The Learning Curve and Pricing in the Chemical Processing Industries

By Marvin Lieberman
1984| Working Paper No. 719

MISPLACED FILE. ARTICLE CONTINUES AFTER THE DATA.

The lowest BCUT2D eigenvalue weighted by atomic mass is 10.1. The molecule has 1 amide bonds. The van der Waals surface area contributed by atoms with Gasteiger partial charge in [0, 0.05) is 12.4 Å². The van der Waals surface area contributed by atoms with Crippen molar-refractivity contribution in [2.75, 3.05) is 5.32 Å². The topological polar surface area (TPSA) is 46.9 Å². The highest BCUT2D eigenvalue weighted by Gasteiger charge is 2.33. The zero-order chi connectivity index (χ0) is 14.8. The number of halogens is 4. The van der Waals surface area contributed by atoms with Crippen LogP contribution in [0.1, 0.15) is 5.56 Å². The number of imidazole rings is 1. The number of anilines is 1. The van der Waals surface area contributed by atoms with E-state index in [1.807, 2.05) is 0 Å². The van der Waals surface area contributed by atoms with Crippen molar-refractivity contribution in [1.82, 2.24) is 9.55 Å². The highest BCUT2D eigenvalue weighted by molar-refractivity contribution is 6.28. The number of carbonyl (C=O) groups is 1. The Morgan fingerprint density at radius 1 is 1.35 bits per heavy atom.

This pager uses data on 37 chemical products to test a number of hypotheses about the learning curve and industrial price behavior. The results document a strong and consistent learning effect. Learning is found to be a function of cumulated industry output and cumulated investment rather than calendar time. Standard economies of scale appear significant but small in magnitude relative to the learning effect. Variations in the slope of the learning curve are linked to differences in R&D expenditures and capital intensity. Market concentration is found to strongly influence price flexibility and the timing of learning-related price changes.